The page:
‘Negative consequences’ if Trump quits Iran deal: Kremlin

In this photo, pedestrians and motorcycles share a road in downtown Tehran, Iran. As U.S. President Donald Trump threatens the Iran nuclear deal, those living in Tehran feel that an accord they have yet to benefit from may already be doomed, hardening their skepticism about America. Trump is set to deliver a speech on Iran this week in which he is expected to decline to certify Iran's compliance in the landmark 2015 agreement. (AP)
Updated 09 October 2017
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‘Negative consequences’ if Trump quits Iran deal: Kremlin

MOSCOW: Moscow warned on Monday there would be “negative consequences” if US President Donald Trump fails to uphold the landmark Iran nuclear deal negotiated by his predecessor.
Trump has said Tehran is living up to the “spirit” of the agreement.
He is a fierce critic of the 2015 accord, which he has called “the worst deal ever,” and US officials say he intends to tell Congress next week that Tehran is not honoring its side of the bargain.
“Obviously if one country leaves the deal, especially such a key country as the US, then that will have negative consequences,” Russian President Vladimir Putin’s spokesman said.
“We can only try to predict the nature of these consequences, which we are doing now,” Dmitry Peskov told journalists.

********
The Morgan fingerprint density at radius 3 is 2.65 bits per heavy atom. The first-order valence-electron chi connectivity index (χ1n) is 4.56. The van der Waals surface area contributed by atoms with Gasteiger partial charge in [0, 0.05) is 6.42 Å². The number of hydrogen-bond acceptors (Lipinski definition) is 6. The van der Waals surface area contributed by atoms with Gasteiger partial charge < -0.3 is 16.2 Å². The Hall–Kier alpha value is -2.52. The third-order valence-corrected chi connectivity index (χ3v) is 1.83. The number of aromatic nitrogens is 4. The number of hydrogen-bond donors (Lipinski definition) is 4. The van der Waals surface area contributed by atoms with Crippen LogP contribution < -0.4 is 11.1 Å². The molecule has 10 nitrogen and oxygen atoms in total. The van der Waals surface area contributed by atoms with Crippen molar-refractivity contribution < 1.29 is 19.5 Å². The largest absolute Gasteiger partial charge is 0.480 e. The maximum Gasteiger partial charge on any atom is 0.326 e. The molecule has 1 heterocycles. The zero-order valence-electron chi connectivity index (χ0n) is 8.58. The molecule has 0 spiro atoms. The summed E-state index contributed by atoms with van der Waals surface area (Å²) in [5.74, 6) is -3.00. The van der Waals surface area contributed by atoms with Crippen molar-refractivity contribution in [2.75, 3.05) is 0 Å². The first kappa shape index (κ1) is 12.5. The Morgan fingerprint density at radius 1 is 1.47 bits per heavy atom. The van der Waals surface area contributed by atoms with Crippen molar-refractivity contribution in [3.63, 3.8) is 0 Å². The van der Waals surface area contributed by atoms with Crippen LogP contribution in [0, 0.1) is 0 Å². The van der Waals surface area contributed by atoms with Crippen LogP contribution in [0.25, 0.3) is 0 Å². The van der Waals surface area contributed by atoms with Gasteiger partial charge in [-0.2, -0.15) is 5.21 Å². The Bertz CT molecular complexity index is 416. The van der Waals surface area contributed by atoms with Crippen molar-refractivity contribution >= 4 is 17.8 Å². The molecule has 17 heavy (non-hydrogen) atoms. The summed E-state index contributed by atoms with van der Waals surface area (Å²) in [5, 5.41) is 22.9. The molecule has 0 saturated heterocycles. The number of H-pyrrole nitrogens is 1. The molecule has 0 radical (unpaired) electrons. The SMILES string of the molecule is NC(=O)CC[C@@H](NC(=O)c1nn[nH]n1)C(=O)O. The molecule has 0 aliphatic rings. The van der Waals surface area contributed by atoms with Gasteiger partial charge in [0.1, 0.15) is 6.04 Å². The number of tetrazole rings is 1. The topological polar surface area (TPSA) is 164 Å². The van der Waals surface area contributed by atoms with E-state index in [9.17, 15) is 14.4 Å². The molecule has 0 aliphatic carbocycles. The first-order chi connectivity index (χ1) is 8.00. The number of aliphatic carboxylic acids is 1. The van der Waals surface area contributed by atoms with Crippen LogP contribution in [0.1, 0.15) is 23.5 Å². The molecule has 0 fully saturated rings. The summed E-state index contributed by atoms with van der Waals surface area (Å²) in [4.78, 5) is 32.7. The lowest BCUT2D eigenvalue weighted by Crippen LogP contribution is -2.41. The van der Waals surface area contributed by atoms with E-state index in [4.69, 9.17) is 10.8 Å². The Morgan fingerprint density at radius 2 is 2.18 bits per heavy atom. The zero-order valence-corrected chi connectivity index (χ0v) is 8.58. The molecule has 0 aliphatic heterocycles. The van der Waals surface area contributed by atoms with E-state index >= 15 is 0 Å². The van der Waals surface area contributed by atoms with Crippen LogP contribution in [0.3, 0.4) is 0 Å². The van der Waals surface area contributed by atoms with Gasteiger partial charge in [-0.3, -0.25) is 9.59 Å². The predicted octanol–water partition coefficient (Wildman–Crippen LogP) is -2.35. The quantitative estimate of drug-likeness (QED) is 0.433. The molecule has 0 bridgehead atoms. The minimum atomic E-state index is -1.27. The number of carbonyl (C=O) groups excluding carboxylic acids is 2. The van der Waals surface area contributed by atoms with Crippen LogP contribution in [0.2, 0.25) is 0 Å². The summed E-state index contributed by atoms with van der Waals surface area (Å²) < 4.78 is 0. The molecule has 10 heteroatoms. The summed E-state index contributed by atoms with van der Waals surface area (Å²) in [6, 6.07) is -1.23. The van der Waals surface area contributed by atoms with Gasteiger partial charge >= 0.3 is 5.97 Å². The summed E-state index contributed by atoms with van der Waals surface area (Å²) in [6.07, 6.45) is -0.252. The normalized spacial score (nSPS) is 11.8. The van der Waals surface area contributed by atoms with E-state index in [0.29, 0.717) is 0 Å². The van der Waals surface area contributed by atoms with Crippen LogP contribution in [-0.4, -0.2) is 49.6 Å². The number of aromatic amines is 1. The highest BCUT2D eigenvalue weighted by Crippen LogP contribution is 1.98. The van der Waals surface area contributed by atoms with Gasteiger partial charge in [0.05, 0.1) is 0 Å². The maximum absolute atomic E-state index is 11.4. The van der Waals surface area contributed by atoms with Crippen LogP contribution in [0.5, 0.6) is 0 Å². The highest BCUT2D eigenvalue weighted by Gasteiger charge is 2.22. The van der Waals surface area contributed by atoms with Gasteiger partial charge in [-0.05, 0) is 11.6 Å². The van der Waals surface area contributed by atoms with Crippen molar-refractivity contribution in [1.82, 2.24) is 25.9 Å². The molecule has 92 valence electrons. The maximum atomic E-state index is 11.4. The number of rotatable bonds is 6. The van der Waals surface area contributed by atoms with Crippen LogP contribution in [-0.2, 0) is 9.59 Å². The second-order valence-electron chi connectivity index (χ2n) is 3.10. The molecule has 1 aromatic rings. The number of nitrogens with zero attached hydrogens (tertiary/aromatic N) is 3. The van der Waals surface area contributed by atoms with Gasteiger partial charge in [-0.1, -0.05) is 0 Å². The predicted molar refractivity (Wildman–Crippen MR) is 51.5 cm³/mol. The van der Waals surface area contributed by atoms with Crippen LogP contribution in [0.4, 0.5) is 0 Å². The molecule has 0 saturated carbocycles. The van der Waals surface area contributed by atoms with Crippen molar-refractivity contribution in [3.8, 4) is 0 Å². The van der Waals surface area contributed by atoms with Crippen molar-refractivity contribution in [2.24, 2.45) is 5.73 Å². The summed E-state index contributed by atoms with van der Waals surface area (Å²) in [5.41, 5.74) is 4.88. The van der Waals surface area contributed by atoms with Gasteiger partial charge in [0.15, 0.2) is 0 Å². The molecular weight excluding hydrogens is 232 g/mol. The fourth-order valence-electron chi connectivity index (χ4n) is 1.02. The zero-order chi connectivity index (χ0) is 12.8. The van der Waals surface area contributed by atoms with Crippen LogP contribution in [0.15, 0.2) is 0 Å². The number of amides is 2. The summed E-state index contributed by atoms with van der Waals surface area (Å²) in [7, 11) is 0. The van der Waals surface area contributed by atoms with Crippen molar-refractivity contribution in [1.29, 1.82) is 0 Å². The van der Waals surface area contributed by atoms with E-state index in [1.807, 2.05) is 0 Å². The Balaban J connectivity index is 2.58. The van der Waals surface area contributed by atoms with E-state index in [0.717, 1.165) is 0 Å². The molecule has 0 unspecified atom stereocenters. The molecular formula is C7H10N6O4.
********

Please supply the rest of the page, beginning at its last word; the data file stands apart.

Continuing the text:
Putin has repeatedly hailed the importance of the existing deal, he added.
Speaking in Beijing, Chinese Foreign Ministry spokeswoman Hua Chunying said the nuclear deal was a good example of how to solve something peacefully through talks.
The agreement had played a positive and important role in ensuring nuclear non-proliferation and protecting peace and stability in the Middle East, she added.
“We hope that the comprehensive Iran nuclear agreement can continue to be earnestly implemented,” Hua told a daily news briefing.
The Chinese remarks came as UN atomic agency chief affirmed Iran’s commitment to the nuclear deal.
“I can state that the nuclear-related commitments undertaken by Iran under the (nuclear agreement) are being implemented,” International Atomic Energy Agency (IAEA) chief Yukiya Amano said in prepared remarks during a conference in Rome.
An IAEA report released last month had also affirmed Iran’s compliance with the program, which froze some of Tehran’s nuclear activities.
Iran’s stock of low-enriched uranium — used for peaceful purposes, but when further processed for a weapon — did not exceed the agreed limit of 300 kg, the report said.
It added that Iran “has not pursued the construction of the Arak... reactor” — which could give it weapons-grade plutonium — and has not enriched uranium above low purity levels.
The EU’s diplomatic chief Federica Mogherini said Iran’s compliance with the accord had been verified on at least eight separate occasions.
It is time to “invest in international cooperation” and “open new channels and not destroy the ones we already have,” she said by video conference.
It is “certainly not the time to dismantle them.”
Faced with the growing threat from North Korea, “we cannot afford to open a new front,” Mogherini added.
Trump is expected to announce that he is “decertifying” Iran’s compliance with the agreement it signed to limit its nuclear program in exchange for sanctions relief.
US officials insist this will not sink the deal itself but open the way for Congress to possibly develop new measures to punish other aspects of Iran’s behavior.